The 20th century is replete with such errors including the failure of Stalin to anticipate Operation Barbarossa (the Nazi invasion of Russia on June 22, 1941) despite 84 warnings of a pending invasion from his generals in the field, because, as he stated, he had "shaken hands with the man (Adolf Hitler)"; the failure of American intelligence to anticipate the Japanese attack on Pearl Harbor on December 7, 1941 despite a wealth of information suggesting that such an attack was imminent ; the exceptionally high murder rate of Dutch Jewry during the Holocaust (102,000 of 140,000 Dutch Jews perished) due to the failure of Dutch Jewish leaders to recognize the extent of the threat posed by Nazi Germany ; the American "blind spot" when it came to understanding the concept of martyrdom in Arab Muslim culture that showed itself on October 23, 1983 when a truck laden with the equivalent of more than 12,000 pounds of TNT crashed into the Marine headquarters building at Beirut International Airport, killing 241 US military personnel as they slept - this despite prior suicide bombings on its Beirut Embassy and numerous warnings that another major suicide attack was being planned against American targets ; and the almost universal misreading by international intelligence agencies of Saddam Hussein's true and stated intentions and actions toward Kuwait in 1990.
Erroneous security and intelligence paradigms have especially taken their toll on Israel. In 1973, Israel knew that it would eventually come into conflict with Egypt and Syria, yet despite all the evidence on the ground in early October of that year, Israeli military intelligence steadfastly refused to believe that that day had actually come. According to a report published in Yediot Aharonot, over 1,500 warnings of the military buildup reached Israeli intelligence before October 1973. The progressive steps of preparation for war, the early warning indicators were thoroughly reported, but not acted upon. That is because prior to the Yom Kippur War, Israeli military intelligence operated on the false security paradigm that the Arabs would never start a war they knew they could not win. Stubborn adherence to this concept assumed that Egypt would not go to war against Israel unless and until it was able to destroy Israel's major military airfields in order to paralyze her air force and Syria would not launch a major offensive against Israel except simultaneously with Egypt. While Defense Minister Moshe Dayan, Chief of Staff David Elazar and Mossad Chief Zvi Zamir were convinced that war was imminent and advised Prime Minister Golda Meir accordingly, Military Intelligence Chief Eli Zeira, relying upon his own "concept" of Arab intentions, disagreed. Zeira refused to draw the proper conclusions from "the facts on the ground" that indicated war was imminent. Even when Egyptian President Anwar Sadat ordered crossing equipment and tanks to the Suez Canal, Zeira and his staff continued to believe that Sadat was just bluffing - that it was all part of Egyptian military exercises designed to intimidate the Jewish State. As late as October 3rd, Zeira continued to insist that the prospect of war remained unlikely. Officers in the field who sent in reports of enemy buildups along the Suez Canal and the Golan Heights in the weeks and days prior to the commencement of hostilities were either rebuked or ignored.  Only too late did Zeira realize that he had made a terrible blunder. The surprise attacks across the Suez Canal and in the Golan Heights by Egyptian and Syrian forces in the early morning hours of October 6, 1973 almost led to the destruction of Israel.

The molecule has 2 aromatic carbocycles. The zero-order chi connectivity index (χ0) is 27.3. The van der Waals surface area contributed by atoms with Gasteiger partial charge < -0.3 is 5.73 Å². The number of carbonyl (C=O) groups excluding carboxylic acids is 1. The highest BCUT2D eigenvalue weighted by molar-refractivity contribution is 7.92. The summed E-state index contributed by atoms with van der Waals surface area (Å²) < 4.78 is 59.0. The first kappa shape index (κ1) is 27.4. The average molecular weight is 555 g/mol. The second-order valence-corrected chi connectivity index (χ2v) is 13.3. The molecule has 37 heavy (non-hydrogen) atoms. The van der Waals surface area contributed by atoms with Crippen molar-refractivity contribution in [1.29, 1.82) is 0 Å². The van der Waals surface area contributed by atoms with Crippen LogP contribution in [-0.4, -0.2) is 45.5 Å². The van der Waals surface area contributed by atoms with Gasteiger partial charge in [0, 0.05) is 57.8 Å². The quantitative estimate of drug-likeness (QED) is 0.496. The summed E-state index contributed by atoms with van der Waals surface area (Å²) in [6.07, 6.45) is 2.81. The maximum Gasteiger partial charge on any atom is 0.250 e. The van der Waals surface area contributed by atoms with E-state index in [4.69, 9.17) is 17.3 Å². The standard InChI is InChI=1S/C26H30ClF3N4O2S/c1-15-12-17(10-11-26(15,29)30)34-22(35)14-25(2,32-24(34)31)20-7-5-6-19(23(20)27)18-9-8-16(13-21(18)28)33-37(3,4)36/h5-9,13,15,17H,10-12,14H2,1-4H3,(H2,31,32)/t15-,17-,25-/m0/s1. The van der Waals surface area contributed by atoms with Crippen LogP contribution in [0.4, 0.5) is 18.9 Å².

The assumptions underlying the 1993 Oslo Accords were no different. The Accords were based upon Israeli Prime Minister Yitzhak Rabin's erroneous perception of Palestinian intentions. He assumed that the PLO was not hostile and could be a potential peace partner; that Israel could preserve security without the use of deterrent force; that Israel could end terror by "removing its root causes"; and that the conflict between the Palestinians and Israel could be solved through full and honest negotiation.